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This article is part of the supplement: UT-ORNL-KBRIN Bioinformatics Summit 2010

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Serendipitous discoveries in microarray analysis

Sally R Ellingson1*, Charles A Phillips2, Randy Glenn3, Douglas Swanson3, Thomas Ha3, Daniel Goldowitz3 and Michael A Langston2

Author Affiliations

1 Genome Science and Technology Program, University of Tennessee,Knoxville, TN 37996, USA

2 Department of Electrical Engineering and Computer Science, University of Tennessee, Knoxville, TN 37996, USA

3 Centre for Molecular Medicine and Therapeutics, University of British Columbia, Vancouver, BC V5Z 4H4, Canada

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BMC Bioinformatics 2010, 11(Suppl 4):P24  doi:10.1186/1471-2105-11-S4-P24

The electronic version of this article is the complete one and can be found online at:

Published:23 July 2010

© 2010 Ellingson et al; licensee BioMed Central Ltd.


Scientists are capable of performing very large scale gene expression experiments with current microarray technologies. In order to find significance in the expression data, it is common to use clustering algorithms to group genes with similar expression patterns. Clusters will often contain related genes, such as co-regulated genes or genes in the same biological pathway. It is too expensive and time consuming to test all of the relationships found in large scale microarray experiments. There are many bioinformatics tools that can be used to infer the significance of microarray experiments and cluster analysis.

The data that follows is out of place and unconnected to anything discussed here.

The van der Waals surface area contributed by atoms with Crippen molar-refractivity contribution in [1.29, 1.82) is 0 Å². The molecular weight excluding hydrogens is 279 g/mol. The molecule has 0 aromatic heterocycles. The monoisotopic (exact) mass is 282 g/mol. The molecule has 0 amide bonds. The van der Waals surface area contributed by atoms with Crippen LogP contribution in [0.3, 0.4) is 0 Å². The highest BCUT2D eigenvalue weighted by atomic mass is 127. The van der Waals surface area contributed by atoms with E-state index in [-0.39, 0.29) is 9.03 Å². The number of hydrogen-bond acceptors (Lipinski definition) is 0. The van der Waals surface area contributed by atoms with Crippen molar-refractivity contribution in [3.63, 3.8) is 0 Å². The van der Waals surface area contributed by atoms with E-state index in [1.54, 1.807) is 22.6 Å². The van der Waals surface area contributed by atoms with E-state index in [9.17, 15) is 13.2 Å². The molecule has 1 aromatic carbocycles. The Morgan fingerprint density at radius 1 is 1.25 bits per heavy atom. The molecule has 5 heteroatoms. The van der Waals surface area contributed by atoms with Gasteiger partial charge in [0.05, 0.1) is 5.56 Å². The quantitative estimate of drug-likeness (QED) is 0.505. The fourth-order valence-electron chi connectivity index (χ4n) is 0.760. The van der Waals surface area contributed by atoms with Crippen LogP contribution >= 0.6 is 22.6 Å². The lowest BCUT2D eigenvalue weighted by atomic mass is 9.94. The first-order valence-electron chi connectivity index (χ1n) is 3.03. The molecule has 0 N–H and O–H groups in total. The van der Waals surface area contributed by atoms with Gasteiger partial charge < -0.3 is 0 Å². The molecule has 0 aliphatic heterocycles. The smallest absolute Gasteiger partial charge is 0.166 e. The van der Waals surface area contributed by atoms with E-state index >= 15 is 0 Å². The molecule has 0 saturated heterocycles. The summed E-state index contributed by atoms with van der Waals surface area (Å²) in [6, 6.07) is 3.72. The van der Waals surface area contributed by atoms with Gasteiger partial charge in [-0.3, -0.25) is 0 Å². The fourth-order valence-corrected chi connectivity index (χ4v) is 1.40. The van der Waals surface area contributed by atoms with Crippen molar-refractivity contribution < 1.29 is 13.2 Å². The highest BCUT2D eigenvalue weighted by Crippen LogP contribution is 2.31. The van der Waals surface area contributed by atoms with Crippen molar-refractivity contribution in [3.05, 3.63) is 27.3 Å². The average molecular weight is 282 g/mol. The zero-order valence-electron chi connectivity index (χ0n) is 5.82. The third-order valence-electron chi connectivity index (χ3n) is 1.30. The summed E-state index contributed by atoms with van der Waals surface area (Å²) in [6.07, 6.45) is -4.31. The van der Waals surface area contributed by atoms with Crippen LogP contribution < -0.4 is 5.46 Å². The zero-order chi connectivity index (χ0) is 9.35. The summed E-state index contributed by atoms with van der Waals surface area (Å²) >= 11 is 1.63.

Materials and methods

In this project we review several existing tools and used a combination of them to narrow down the number of significant clusters from a microarray experiment. Microarray data was obtained through the Cerebellar Gene Regulation in Time and Space (Cb GRiTS) database [2]. The data was clustered using paraclique, a graph-based clustering algorithm. Each cluster was evaluated using Gene-Set Cohesion Analysis Tool (GCAT) [3], ONTO-Pathway Analysis [4], and Allen Brain Atlas data [1]. The clusters with the lowest p-values in each of the three analysis methods were researched to determine good candidate clusters for further experimental confirmation of gene relationships.

Results and conclusion

While looking for genes important to cerebellar development, we serendipitously came across interesting clusters related to neural diseases. For example, we found two clusters that contain genes known to be associated with Parkinson’s disease, Huntington’s disease, and Alzheimer’s disease pathways. Both clusters scored low in all three analyses and have very similar expression patterns but at different expression levels. Such unexpected discoveries help unlock the real power of high throughput data analysis.


  1. Allen Brain Atlas: Home. [] webcite

    Allen Institute for Brain Science. Web 2009. OpenURL

  2. Cb GRiTS Database. [] webcite

    Web 2009. OpenURL

  3. GCAT: Gene-set Cohesion Analysis Tool. [] webcite

    The University of Memphis. Web 2009. OpenURL

  4. Intelligent Systems and Bioinformatics Laboratory. [] webcite

    Web 2009. OpenURL